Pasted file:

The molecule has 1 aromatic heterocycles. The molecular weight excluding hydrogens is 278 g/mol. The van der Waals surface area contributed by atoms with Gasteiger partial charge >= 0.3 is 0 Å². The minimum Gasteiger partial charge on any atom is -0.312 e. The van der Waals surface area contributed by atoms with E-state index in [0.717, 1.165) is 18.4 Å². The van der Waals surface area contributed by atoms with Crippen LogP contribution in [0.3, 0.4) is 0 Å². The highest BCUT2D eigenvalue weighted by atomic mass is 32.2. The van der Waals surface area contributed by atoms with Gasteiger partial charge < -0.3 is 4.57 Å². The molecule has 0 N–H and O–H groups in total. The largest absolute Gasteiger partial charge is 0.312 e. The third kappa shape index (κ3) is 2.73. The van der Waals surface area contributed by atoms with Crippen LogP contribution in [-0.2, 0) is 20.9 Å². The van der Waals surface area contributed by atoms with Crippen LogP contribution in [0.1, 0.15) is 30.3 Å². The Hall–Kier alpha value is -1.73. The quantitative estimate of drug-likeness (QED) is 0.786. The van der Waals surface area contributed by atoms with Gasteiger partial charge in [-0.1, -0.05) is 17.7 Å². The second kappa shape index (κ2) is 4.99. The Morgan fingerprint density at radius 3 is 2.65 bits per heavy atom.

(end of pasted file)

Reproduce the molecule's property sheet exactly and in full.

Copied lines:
The molecule has 1 aromatic heterocycles. The molecular weight excluding hydrogens is 278 g/mol. The van der Waals surface area contributed by atoms with Gasteiger partial charge >= 0.3 is 0 Å². The minimum Gasteiger partial charge on any atom is -0.312 e. The van der Waals surface area contributed by atoms with E-state index in [0.717, 1.165) is 18.4 Å². The van der Waals surface area contributed by atoms with Crippen LogP contribution in [0.3, 0.4) is 0 Å². The highest BCUT2D eigenvalue weighted by atomic mass is 32.2. The van der Waals surface area contributed by atoms with Gasteiger partial charge < -0.3 is 4.57 Å². The molecule has 0 N–H and O–H groups in total. The largest absolute Gasteiger partial charge is 0.312 e. The third kappa shape index (κ3) is 2.73. The van der Waals surface area contributed by atoms with Crippen LogP contribution in [-0.2, 0) is 20.9 Å². The van der Waals surface area contributed by atoms with Crippen LogP contribution in [0.1, 0.15) is 30.3 Å². The Hall–Kier alpha value is -1.73. The quantitative estimate of drug-likeness (QED) is 0.786. The van der Waals surface area contributed by atoms with Gasteiger partial charge in [-0.1, -0.05) is 17.7 Å². The second kappa shape index (κ2) is 4.99. The Morgan fingerprint density at radius 3 is 2.65 bits per heavy atom.